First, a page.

By the way, McCloskey is a cricket fan.

Sunday November 10 2013

Today being Remembrance Sunday, but not having got out and about during it, I instead looked for Remembrance photos past, and came across the archive containing these.

imageI was struck by one in particular, in which we see the phrase “To All Our Heroes” inscribed on a cross with a poppy on it.  That word “heroes” makes me slightly uneasy, especially in the plural.  Were they all heroes?  Similarly, the way all these dead are so often described as having “given” their lives for freedom, or for their country, or whatever.  It must surely be more accurate to say that many of these men were victims, and that their lives were taken from them.  It might be rather insulting to describe them thus in public displays honouring their memory, but maybe more accurate.

The cross on which the word “heroes” is inscribed is surely rather more accurate, as a description of what really happened, to most of these dead.  I do not deny that there were indeed many heroes, in all these wars.  But surely, for most, war, and death in war, were things they endured.  That is a kind of heroism, of course, but is not quite what is usually meant by the word.

I lost an uncle in World War 2, although it happened before I was born.  He was the victim of a training accident.  I respectfully mourned him from time to time throughout my childhood and have gone on doing so ever since.  But there was nothing especially heroic about his death, and that has just seemed to me to be yet further cause for sadness.  Many times I wished that Uncle John had died heroically, if he had to die at all.  But, he did not die heroically.  War is like that.

The cross seems to me to be a somewhat more accurate representation of what happened to these countless men than does the word “hero”.  This was surely more like a catastrophe which swallowed people up, in the manner of a natural disaster such as an earthquake or a flood or a fire.  Some who suffer or die in the course of events like that are very properly called heroes, because they did indeed behave, and perhaps die, heroically.  Most, however, are merely described as victims.  No disrespect is intended with that label, and I intend no disrespect in suggesting that many of these war heroes were really just war victims.  Their deaths are no less worthy of being remembered and reflected upon, merely because we describe their deaths that bit more accurately.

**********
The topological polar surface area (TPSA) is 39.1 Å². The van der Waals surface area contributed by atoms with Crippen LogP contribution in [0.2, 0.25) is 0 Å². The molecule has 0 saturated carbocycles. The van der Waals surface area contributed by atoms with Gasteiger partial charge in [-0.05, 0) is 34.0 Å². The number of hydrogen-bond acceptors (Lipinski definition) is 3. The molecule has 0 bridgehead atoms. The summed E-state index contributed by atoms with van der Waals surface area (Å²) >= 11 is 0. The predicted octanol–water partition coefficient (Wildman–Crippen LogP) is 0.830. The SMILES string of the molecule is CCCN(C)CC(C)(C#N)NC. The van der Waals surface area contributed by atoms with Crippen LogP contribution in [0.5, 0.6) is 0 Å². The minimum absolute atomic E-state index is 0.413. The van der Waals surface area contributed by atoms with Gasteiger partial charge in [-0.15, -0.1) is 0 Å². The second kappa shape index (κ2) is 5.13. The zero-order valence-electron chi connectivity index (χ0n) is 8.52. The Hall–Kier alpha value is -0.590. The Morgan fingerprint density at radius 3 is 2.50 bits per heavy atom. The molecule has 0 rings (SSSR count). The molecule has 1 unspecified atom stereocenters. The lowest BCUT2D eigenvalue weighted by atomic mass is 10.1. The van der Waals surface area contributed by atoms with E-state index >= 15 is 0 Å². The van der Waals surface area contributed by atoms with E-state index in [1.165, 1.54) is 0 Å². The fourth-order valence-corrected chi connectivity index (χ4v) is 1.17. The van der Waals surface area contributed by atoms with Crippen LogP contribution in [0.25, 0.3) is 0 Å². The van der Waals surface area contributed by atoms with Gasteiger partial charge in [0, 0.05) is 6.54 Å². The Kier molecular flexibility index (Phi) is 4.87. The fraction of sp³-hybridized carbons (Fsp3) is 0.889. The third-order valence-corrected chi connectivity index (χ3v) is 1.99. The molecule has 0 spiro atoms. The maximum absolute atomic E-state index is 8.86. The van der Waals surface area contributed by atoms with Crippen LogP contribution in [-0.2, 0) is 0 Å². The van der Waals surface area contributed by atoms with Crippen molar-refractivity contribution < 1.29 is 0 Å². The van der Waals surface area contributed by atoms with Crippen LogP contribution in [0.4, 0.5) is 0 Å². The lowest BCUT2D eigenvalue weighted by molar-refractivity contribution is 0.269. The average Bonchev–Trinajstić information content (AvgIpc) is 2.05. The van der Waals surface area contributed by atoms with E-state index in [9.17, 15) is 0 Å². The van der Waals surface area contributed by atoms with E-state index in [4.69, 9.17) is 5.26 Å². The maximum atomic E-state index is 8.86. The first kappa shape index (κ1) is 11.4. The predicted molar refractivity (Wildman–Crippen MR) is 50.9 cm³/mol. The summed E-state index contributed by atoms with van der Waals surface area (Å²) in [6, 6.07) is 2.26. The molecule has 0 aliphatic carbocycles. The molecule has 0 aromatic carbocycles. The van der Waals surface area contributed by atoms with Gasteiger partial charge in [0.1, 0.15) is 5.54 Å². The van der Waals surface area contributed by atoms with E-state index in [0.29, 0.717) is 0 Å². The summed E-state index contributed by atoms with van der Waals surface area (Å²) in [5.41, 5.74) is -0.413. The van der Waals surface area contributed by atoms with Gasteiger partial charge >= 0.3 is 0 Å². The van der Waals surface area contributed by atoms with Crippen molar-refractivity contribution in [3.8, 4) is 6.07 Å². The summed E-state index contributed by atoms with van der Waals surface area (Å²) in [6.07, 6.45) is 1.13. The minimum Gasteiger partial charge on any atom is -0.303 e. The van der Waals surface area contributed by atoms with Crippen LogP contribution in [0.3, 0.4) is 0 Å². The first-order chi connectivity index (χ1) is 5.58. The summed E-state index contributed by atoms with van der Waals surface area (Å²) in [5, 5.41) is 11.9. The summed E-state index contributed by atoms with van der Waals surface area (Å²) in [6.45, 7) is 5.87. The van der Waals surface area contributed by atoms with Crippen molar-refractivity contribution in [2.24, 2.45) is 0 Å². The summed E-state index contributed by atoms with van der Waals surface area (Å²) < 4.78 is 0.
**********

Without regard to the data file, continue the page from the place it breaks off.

A lot hinges on whether you consider the fights and wars that all these dead people died in were worth it.  There is something inherently somewhat unheroic about dying in a fight that could not accomplish anything good.  Part of being a true hero is that you choose the fight in which you will risk and perhaps lose your life, and that you choose it well.

If anything in the above angers you in any way, the chances are that this is because I didn’t say it right.  I’m trying to say something that is somewhat hard to pin down, and maybe said it wrongly.  I am not trying to say anything demeaning or disrespectful, either towards the dead themselves, or towards the feelings of those who still, like me, mourn them.

Monday September 23 2013

Today I did something I very rarely do these days.  I bought a newspaper:

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It was The Times of May 24th 1940.  Originally it cost 2d, which means two old pennies, from the days of pounds, shillings and pence, which I remember very well, because they lasted into the sixties.  Today, I bought it in the local gay charity shop in Churton Street, for £1.  There were quite a few more copies of The Times from that time still on sale there, most of them from late in 1939.  £1 each.  How long they will last, who can say?

Patrick Crozier, do you want me to get more copies for you, if they are still there?

Patrick Crozier’s talk at my place last month, based on The Times in 1913, was superb.  He turned the talk into six Samizdata postings, which you can find by going to the last one, and following the links back.  Highly recommended if you’ve not read them yet.

LATER: Twenty more copies.